Kansas Senate candidate Marshall tours Haskell, defends Trump as ‘law and order’ president
photo by: Conner Mitchell/Journal-World
Roger Marshall is a first-generation college student and, because of the importance of education to him, made it a goal to visit every higher education institution in Kansas after his election to the U.S. House of Representatives in 2016.
On Wednesday, he was finally able to check Haskell Indian Nations University off the list.
“This is a very unique university compared to everything else in Kansas, so I didn’t understand exactly how Haskell University works,” Marshall told the Journal-World. “So I’m trying to unlock these pieces, and since there is a large federal funding component to this — more so than the other Board of Regents schools, I just need to understand it a little bit better.”
Marshall took a shortened tour of the university — due to the COVID-19 pandemic — with new Haskell President Ronald Graham and Graham’s executive assistant, Stephen Prue. Graham, who started at Haskell in May, told Marshall of the plan he had for the institution, which includes gathering funds for an expansion, and his hopes to start an endowment program for Haskell.
Marshall said it was an eye-opening experience, and at one point during the tour he remarked to Graham that he had “learned more Native American history today than I had in a lifetime.”
“Just the history of Haskell,” he said when asked the most meaningful thing he learned. “Before you make decisions about the future, you have to understand the past: where have they been, and that helps me understand where they’re wanting to go. It helps me understand their vision, as well.”
Haskell also serves as an economic driver for the Lawrence community, Marshall said.
“There’s some economic gunpowder there, as well,” he told the Journal-World.
In an interview, Marshall discussed the nationwide protests that have touched every state in America over the past days in response to the killing of George Floyd, a black Minnesota man.
“The murder of George Floyd is a tragedy. Just a horrible tragedy,” Marshall said. “My dad, (a) police chief for 25 years, set the bar really high for his officers. We had a police officer (in Minnesota) who just wasn’t below the bar; he was a criminal.”
“There needs to be justice dealt with swiftly,” he said. “My dad also taught me, though, that two wrongs don’t make a right. I certainly want everybody to have an opportunity to express their constitutional rights and to peacefully protest, but I don’t understand vandalism, looting and rioting.”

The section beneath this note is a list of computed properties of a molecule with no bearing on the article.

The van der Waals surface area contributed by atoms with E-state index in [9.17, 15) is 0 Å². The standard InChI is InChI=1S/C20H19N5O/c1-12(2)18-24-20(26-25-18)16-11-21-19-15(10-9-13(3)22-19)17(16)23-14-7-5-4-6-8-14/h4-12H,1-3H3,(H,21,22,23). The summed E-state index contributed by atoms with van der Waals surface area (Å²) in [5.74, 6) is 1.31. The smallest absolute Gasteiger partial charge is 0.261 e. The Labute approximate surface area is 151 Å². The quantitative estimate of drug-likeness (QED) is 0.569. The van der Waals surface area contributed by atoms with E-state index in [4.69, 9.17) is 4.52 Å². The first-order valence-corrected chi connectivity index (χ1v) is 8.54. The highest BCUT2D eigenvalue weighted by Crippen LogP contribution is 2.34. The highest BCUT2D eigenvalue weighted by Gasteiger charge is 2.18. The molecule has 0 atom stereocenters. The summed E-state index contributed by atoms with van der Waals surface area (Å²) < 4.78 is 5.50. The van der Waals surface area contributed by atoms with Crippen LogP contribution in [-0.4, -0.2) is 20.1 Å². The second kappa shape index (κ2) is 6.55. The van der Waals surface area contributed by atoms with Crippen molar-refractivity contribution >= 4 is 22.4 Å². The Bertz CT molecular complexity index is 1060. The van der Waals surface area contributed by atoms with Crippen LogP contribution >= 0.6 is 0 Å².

In recent days, new polling has shown Marshall as the frontrunner in his campaign for the U.S. Senate seat left vacant by outgoing Kansas Sen. Pat Roberts, R-Dodge City. He faces controversial former Kansas Secretary of State Kris Kobach, among other candidates, in the Aug. 4 Republican primary.
Should Marshall win the primary, recent polling has shown him with leads of 11 points and 1 point over Democratic candidate Barbara Bollier, a retired anesthesiologist and Kansas state senator from Mission Hills who was formerly a Republican until 2018.
Marshall is also a medical doctor. As a congressman, he has been a strong supporter of President Donald Trump, and he indicated Wednesday that he would continue that support as a senator.
“It seems like no matter what the president does, there’s plenty of criticism for him. But I think the president is a president of law and order, and he certainly is trying to tell the governors to hold (protesters) accountable,” he said, when asked if he agreed with Trump’s tactics in responding to the protests. “We’ve given people too much room to let these riots take hold.”
Marshall also addressed on Wednesday a future COVID-19 stimulus package, which he said he expected to gain traction in July — a much slower process than previous legislation. Liability protections for businesses and colleges that reopen amid the pandemic are one of Republican leaders’ “biggest issues” going forward, Marshall said.
“What Congress needs to be focused on right now is getting their own states safely and responsibly open. Before we start writing more stimulus bills, we need to see where the money we’ve spent lands,” he said. “I want to wait and see where we are a month from now.”